Toorak Uniting Church

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Trustworthy teachers

1 Thessalonians 2: 1 – 12
Rev. Anneke Oppewal
9:00 am, 23 October 2005

Last week we read the first chapter of Paul’s letter to the Thessalonians. We heard how they were one of the first congregations Paul got involved with on the European mainland and how successful his mission had been there: many had turned to faith and had become a shining example of Christian love, faith and hope in their own community as well as to others. We saw how the beginning of the letter is absolutely glowing with warm words of praise and thanksgiving.

The letter was probably written from Athens, about a year after Paul had had to leave Thessalonica involuntarily. Probably due to opposition either from within the congregation or from the outside, we don’t know. His friend Timothy, who was with him on his first visit to Thessalonica has just returned from a second visit there and has obviously brought good reports about how things are going.

At the beginning of chapter 2 the glowing tones suddenly change. Not all is praise and thanksgiving apparently. It looks like Paul needs to defend himself against concerns and accusations that have been raised against his conduct and character, although it is not entirely clear what those concerns and accusations were.

It was probably something Timothy had reported back on.
And it is very well possible that there were ill feelings around. Paul’s message was not uncontested and there were some very firm disagreements on key issues between him and some others in the early Christian Community.

And not only that, backbiting and white-anting, jealousy and miscommunication went on in congregations then as it does now.

What then does the text suggest people may have said about Paul?

That he had abandoned them by leaving and had not stood up to whatever pressure had been exerted? That he had perhaps had his own safety and comfort more at heart than the life of the congregation by giving in to whatever difficulty had compelled him to go? We know from other letters that there were some who felt he sold the gospel short, cheating and playing tricks with the word of God, playing around with the sacred letter of the law to make life easier on new converts. Giving up on the requirements of Jewish food and ritual laws was by some seen as an all too easy way to become popular and boost the numbers. Others may have been jealous of his success, his education, his back ground.

In defence Paul reminds them of his visit:
"After we’d suffered and been maltreated in Philippi we came to you" he says, "and instead of being cautious and put down by what we’d been through, we declared the gospel with enthusiasm and courage, in spite of the fact we found opposition and persecution too. There was no deceit or trickery, you know that, our message stems from God and we are not trying to please anybody but Him. There was no flattery, or greed, nor did we seek praise from people. Remember? Kind and gentle like a nurse I was with you, caring and sharing not only of the gospel but from ourselves."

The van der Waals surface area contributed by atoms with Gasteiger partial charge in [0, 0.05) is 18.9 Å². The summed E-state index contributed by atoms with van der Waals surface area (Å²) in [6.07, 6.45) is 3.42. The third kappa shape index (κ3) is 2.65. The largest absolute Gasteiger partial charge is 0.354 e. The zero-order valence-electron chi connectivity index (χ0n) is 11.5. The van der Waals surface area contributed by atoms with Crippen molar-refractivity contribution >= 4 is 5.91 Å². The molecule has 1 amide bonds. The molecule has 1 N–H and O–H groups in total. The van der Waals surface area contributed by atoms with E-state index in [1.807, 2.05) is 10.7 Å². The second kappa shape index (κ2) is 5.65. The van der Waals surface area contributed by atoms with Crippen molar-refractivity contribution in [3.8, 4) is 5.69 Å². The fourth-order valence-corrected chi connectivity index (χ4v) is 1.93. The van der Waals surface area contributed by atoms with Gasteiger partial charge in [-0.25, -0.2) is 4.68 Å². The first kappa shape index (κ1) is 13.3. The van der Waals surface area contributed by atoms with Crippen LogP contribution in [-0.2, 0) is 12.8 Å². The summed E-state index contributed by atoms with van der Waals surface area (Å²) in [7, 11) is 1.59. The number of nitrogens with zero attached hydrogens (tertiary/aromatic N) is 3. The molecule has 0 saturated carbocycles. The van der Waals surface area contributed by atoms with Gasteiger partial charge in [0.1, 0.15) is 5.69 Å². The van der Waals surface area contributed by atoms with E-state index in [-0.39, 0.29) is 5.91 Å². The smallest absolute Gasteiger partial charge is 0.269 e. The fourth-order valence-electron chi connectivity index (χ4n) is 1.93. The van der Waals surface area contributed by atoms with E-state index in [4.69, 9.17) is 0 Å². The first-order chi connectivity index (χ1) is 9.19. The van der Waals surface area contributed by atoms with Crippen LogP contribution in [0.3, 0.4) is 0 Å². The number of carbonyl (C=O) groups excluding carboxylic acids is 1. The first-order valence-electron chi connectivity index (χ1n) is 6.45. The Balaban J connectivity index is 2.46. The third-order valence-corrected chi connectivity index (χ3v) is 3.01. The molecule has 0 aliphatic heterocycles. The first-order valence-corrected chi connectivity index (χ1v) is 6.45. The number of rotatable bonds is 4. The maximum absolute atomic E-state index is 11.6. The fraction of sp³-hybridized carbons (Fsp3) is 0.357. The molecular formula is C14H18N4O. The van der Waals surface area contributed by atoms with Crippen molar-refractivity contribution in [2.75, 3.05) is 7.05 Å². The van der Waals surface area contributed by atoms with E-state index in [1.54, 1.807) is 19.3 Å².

There is pleading in Paul’s tone here, a passionate appeal, defending what they surely know to be the truth: His integrity as a teacher, his love and care for their community, his trustworthiness as a friend and brother in Christ. The image he uses an image of exceptional intimacy and strength. It was not common for a man to use the image of a wet nurse for himself, and it testifies of a relationship that was very intimate with a very high level of involvement and care.

Wet nurses were regarded very highly at the time because they often meant the difference between life and death in a world where child mortality was rampant. They often looked after more than one child at the time and were considered and respected as amazing sources of nurture and nourishment.

Paul using this image indicates he felt deep care, commitment, nurture and nourishment were part of the preaching of the gospel. It must have hurt Paul to have heard that some were suspicious of his motives and negative about his efforts. But: in his defence against those voices Paul stays gentle and loving. Remember? Surely, you must have noticed how I worked among you, what I did, how I loved you? It’s pleading we hear, not anger, and trust that they will surely come to the right conclusions.

Has a lot changed? Not really. Suspicious thoughts, negativity, jealousy, critical comments, malicious gossip, derogatory remarks, feelings of abandonment and doubt are part of the life of any community, even the Christian Community.

Paul’s reaction to that is not anger, but an appeal to recall the positive evidence of good times past, kindly and gently, while showing himself to be trustworthy and full of integrity all the time.

It seems to me that, wherever we work together, even across cultures as sister Churches, that is the only way things will work out for us too. Gentleness and kindness countering negativity and doubt.

Be trustworthy as a way to help others trust us. Be kind and loving and full of care to enable others to take us seriously in our attempt to live out the gospel. Be attentive to God and his commands but at the same time deeply and intimately involved in the care for each other to show we practice what we preach. And trust, that even where communication is sometimes difficult and accidents happen, we will be able to hold on to each other because we share that deep and committed involvement in the gospel and the life of Christ that calls us to wet nurse each other. Amen.

© Rev. Anneke Oppewal, 2005

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